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Discussion Starter · #1 ·
Let's be clear, I am a crappy shooter. But then, what is a crappy shooter? What is a good shooter? I'm 60+ years old, been around guns since high school days. Long guns aren't a problem. Pistols, that's a different story. I think I need coaching by a professional.

So, everyone is welcome to give their $0.02 on the subject, but I'm particularly interested in the comments of long-time, proficient shooters.

1. Short comment on your shooting history

2. What gun your shoot (mostly)

3. What style of shooting; defensive slow shooting practice, bullseye, IDPA, ???

4. Qualify your expectation of good shooting; 4" circle at 7 yards, 10 yard, 15 yards, 25 yards?

5. Is it reasonable for weekend shooters to expect 'mickey ears' patterns when they shoot or is a 4" or 6" group acceptable. (may be person choice here)

At my current level, if I can keep most of my shots in a 6" circle at 10 yards I think I've had a pretty good day. I may be lying to myself, or I may be ok. Don't know.

What makes you happy at the range?
 
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I too am 60+. I've been around firearms most of my life. Since you are a weekend shooter punching holes in paper, practice the fundamentals every time you go to the range. Practice is the only way you'll get better.
I don't concern myself much with groups. I shoot a lot of steel plates. I also participate in local "combat" matches which are not affiliated with and of the national stuff(IDPA,USPSA,etc). There are also a couple of rimfire leagues, and bowling pin matches.

As to the guns I shoot. Rimfire to shotguns. I probably shoot one of my .22's more then anything else
 

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Like both of you I am past 60 and as long as I can keep my shots where they would hit someone at 30 feet or so I am happy. that said I can still keep most shots under 4" at 25 feet.
 
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I am 63 and have been around rifles, shot guns, .22 (my favorite), 30-30s, .308 as long as I can remember. Always messed around the revolvers but never took it seriously until 10 years ago. I think you have to have realist expectations on what you want to accomplish. For example, a 3" barrel defense gun should be able to keep your shots within 6" at 21'. That's proficient for self defense. IMO.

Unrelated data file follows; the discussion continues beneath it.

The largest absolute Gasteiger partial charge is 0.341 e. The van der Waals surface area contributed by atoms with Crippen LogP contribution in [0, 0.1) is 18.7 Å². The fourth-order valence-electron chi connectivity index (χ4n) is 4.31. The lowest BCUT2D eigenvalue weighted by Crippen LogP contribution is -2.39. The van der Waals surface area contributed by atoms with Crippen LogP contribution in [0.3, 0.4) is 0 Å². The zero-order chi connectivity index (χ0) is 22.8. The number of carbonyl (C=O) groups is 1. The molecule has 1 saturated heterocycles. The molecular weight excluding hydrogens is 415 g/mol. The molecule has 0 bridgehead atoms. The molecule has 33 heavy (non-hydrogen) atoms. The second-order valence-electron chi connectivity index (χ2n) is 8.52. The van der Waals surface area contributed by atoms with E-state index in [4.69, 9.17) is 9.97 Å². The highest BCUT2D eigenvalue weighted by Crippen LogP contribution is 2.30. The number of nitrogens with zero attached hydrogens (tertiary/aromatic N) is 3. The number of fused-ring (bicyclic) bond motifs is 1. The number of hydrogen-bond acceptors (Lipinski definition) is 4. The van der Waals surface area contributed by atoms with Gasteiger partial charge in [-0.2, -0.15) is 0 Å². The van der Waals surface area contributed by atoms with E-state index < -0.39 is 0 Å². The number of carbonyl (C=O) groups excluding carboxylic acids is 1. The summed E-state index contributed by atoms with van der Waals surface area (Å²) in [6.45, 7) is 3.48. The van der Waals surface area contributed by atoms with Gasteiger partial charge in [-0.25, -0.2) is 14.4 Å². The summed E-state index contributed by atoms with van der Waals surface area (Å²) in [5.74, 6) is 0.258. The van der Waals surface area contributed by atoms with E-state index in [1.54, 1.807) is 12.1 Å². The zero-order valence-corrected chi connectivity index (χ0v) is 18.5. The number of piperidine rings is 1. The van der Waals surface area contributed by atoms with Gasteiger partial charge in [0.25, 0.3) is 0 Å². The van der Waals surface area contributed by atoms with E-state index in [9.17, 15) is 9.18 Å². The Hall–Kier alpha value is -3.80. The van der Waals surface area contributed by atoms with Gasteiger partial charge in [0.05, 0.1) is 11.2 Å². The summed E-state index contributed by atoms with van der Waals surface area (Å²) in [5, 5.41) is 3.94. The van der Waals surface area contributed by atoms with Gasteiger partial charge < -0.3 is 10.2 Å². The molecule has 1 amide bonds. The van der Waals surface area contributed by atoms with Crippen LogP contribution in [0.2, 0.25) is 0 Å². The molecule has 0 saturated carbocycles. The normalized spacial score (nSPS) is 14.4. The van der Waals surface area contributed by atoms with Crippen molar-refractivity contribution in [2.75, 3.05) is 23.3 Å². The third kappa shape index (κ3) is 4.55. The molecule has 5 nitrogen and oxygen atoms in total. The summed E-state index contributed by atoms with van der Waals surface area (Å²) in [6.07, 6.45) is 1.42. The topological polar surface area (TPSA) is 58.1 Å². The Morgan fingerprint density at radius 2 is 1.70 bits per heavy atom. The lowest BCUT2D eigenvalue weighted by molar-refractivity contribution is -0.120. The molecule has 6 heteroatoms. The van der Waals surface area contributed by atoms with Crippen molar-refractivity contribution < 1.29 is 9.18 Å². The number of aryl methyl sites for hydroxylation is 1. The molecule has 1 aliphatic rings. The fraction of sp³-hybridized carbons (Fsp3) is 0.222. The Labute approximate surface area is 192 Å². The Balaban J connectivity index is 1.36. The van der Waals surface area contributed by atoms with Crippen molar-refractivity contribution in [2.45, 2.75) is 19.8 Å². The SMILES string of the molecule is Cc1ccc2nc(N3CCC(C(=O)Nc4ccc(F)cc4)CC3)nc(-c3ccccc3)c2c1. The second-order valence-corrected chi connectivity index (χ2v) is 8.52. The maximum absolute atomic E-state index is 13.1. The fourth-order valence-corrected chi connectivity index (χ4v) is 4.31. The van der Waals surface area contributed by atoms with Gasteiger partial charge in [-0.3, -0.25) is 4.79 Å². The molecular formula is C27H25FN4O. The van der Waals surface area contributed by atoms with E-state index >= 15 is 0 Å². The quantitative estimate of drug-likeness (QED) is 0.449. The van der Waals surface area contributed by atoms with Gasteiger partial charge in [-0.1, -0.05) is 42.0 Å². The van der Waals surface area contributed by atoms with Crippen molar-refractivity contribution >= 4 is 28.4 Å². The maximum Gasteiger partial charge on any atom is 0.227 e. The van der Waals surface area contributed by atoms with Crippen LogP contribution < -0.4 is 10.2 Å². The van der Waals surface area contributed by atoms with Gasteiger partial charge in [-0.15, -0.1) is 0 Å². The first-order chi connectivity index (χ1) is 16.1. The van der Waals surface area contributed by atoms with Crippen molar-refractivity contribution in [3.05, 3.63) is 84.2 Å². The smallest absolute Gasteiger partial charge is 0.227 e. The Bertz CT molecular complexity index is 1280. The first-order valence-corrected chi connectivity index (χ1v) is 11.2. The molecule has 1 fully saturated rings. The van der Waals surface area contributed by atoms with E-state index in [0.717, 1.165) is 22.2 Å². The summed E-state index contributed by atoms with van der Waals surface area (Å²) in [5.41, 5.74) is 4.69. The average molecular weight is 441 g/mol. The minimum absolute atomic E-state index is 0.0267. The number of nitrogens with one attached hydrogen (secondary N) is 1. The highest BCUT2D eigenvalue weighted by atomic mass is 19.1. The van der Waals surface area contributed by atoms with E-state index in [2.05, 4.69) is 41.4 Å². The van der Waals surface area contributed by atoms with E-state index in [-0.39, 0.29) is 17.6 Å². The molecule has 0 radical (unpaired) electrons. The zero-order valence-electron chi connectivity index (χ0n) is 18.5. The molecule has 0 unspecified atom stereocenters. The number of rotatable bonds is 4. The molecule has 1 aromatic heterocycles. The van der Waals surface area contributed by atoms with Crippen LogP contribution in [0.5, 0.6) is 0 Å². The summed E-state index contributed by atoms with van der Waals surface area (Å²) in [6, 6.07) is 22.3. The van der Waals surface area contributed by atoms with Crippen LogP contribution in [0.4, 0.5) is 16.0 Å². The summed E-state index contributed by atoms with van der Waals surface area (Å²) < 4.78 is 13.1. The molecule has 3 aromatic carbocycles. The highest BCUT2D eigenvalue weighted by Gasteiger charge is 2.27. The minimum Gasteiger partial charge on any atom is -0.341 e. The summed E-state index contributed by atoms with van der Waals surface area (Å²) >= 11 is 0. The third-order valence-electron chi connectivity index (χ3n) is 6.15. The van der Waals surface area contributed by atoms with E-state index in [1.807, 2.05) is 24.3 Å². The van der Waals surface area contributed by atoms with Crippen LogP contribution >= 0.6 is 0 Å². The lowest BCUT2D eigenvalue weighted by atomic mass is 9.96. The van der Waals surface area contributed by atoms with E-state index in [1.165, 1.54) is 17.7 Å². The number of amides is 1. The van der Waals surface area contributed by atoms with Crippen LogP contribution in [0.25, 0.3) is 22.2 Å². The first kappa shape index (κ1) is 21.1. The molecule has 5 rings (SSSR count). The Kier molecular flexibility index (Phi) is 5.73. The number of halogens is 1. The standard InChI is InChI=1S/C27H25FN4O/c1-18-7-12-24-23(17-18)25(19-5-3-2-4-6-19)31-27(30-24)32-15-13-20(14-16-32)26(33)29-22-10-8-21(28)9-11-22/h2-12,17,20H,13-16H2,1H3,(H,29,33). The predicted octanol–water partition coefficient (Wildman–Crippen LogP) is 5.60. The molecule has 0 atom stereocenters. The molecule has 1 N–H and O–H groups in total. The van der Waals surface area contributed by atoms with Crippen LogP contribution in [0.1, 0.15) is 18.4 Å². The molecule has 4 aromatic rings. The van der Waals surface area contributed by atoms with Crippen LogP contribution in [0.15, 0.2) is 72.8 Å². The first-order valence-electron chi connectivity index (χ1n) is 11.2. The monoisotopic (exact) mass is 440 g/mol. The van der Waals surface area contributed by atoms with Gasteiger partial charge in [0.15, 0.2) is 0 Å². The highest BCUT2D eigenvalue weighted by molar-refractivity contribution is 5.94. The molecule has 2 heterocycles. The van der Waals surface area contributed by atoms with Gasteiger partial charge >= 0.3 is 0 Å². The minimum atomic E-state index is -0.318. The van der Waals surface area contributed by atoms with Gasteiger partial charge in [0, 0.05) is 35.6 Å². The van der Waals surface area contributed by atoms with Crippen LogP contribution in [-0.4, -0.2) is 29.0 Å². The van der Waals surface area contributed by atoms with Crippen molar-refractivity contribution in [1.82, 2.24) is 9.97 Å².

A 4" barrel gun should be able to do a 4" pattern at 21'. A 5" barrel is 4" at 50'.

If you want to shoot in competition all bets are off. You will need lots of practice and some serious instruction to be proficient. Shooting a pistol at25 yards is fun just to see how good you are but really has no practical application unless you shoot in competition. Most of us around are concerned about self defense, I think.

I don't know if any of my rambling makes sense to you, or anyone else. Don't to hard on yourself. Get a lesson from a qualified instructor and tell him what your expectations are. Even golf pros have swing coaches why shouldn't we get help from time to time on our shooting technique?

My .02.
 

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In my early 40s here and I try to shoot at least a 100 rds a week at the local indoor range. I shoot both a Glock 19 and Kimber Pro II, 50 rds off of each. My weekly goal is improvement and then consistency. I am realistically shoot a 4" group at 7yds with the occassional flyer hopping outside the circle. As long as I am seeing improvement from week to week I am happy. My EDC is my Kimber and one thing that I often think about is I am shooting target ammo, usually 230gr FMJ and my defensive carry ammo is Critical Duty +p at 220gr. How much difference will a hotter load and a little lighter projectile make?

I too have been shooting firearms for quite some time; started around 6 y.o. or so as a hunter's buddy in South Eastern CT.
 

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I'm in my 70's and I guess I started shooting about 65 years ago. At one time or another I've tried it all and hunted everything but sheep, never could get lucky enough to draw a tag. I quit competitive shooting when they started closing all the clubs and ranges around me. Today I shoot mostly handguns and get out about once a week, I usually fire about 200 rounds before I get tired and go home. I will fire 100 - 150 aimed rounds at various ranges out to 25 yards in order to maintain an edge in order to beat my son and daughter in law when we're all shooting together. The rest will be fired point shooting out to 10 yards maximum. That is my defensive practice for when the SHTF in the middle of the night and my bifocals have been knocked to the floor getting my .45 out of the night stand. If I can't keep all rounds fired point shooting in a 8" circle I'm having a bad day. I always take one of my Kimbers to the range and will rotate out a .41 mag, .357mag or .357 Herrett with it. I'd love to shoot the .22 Kimber conversion kit I got for my birthday last year but I haven't seen a box of .22's on the shelf in any of our gun stores in almost 2 years.
 
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I didn't really get into shooting until after I got married. Sure, I shot some .22's in Boy Scout camp, and had BB and pellet guns, but no firearms until later.

I like different kinds of guns. A lot of times, what I shoot is really dependent on how easy it is to clean, lol. I shoot handguns, rifles, shotguns. I like them all. only target shooting, or clays. I'm not a hunter.

My carry gun is a Walther P99AS. If I can get all my shots in a 4" circle at 10 yards I'm really happy with it.

I really like to get out and shoot for the peace and quiet (sounds funny, huh?) and for the relaxation. It's good totake my mind off ofstuff and concentrate on one thing. I like to shoot by myself.